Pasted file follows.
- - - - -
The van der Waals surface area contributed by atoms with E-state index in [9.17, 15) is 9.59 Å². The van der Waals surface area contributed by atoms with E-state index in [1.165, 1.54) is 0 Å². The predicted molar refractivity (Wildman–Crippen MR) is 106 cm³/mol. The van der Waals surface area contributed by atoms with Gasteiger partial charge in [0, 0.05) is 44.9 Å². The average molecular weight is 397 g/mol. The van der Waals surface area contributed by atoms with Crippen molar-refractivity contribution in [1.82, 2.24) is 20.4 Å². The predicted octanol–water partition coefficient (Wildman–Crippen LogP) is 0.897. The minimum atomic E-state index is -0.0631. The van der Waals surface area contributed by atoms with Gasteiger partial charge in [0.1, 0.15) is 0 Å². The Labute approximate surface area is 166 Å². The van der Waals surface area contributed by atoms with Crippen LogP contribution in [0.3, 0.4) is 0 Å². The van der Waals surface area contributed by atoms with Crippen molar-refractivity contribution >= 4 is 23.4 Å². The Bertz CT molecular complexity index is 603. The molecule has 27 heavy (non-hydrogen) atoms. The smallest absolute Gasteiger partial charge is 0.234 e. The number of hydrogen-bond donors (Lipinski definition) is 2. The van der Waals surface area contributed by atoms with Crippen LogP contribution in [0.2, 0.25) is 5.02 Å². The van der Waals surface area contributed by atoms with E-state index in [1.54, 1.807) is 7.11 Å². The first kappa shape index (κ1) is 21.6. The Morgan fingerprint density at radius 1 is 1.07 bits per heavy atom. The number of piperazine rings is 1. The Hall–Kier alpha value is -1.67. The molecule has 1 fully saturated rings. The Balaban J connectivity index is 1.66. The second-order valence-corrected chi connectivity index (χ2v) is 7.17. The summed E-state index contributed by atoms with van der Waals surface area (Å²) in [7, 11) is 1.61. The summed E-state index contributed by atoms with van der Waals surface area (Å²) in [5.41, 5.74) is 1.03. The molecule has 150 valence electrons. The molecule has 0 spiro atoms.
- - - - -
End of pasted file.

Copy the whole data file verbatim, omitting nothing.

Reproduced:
The van der Waals surface area contributed by atoms with E-state index in [9.17, 15) is 9.59 Å². The van der Waals surface area contributed by atoms with E-state index in [1.165, 1.54) is 0 Å². The predicted molar refractivity (Wildman–Crippen MR) is 106 cm³/mol. The van der Waals surface area contributed by atoms with Gasteiger partial charge in [0, 0.05) is 44.9 Å². The average molecular weight is 397 g/mol. The van der Waals surface area contributed by atoms with Crippen molar-refractivity contribution in [1.82, 2.24) is 20.4 Å². The predicted octanol–water partition coefficient (Wildman–Crippen LogP) is 0.897. The minimum atomic E-state index is -0.0631. The van der Waals surface area contributed by atoms with Gasteiger partial charge in [0.1, 0.15) is 0 Å². The Labute approximate surface area is 166 Å². The van der Waals surface area contributed by atoms with Crippen LogP contribution in [0.3, 0.4) is 0 Å². The van der Waals surface area contributed by atoms with Crippen molar-refractivity contribution >= 4 is 23.4 Å². The Bertz CT molecular complexity index is 603. The molecule has 27 heavy (non-hydrogen) atoms. The smallest absolute Gasteiger partial charge is 0.234 e. The number of hydrogen-bond donors (Lipinski definition) is 2. The van der Waals surface area contributed by atoms with Crippen LogP contribution in [0.2, 0.25) is 5.02 Å². The van der Waals surface area contributed by atoms with E-state index in [1.54, 1.807) is 7.11 Å². The first kappa shape index (κ1) is 21.6. The Morgan fingerprint density at radius 1 is 1.07 bits per heavy atom. The number of piperazine rings is 1. The Hall–Kier alpha value is -1.67. The molecule has 1 fully saturated rings. The Balaban J connectivity index is 1.66. The second-order valence-corrected chi connectivity index (χ2v) is 7.17. The summed E-state index contributed by atoms with van der Waals surface area (Å²) in [7, 11) is 1.61. The summed E-state index contributed by atoms with van der Waals surface area (Å²) in [5.41, 5.74) is 1.03. The molecule has 150 valence electrons. The molecule has 0 spiro atoms.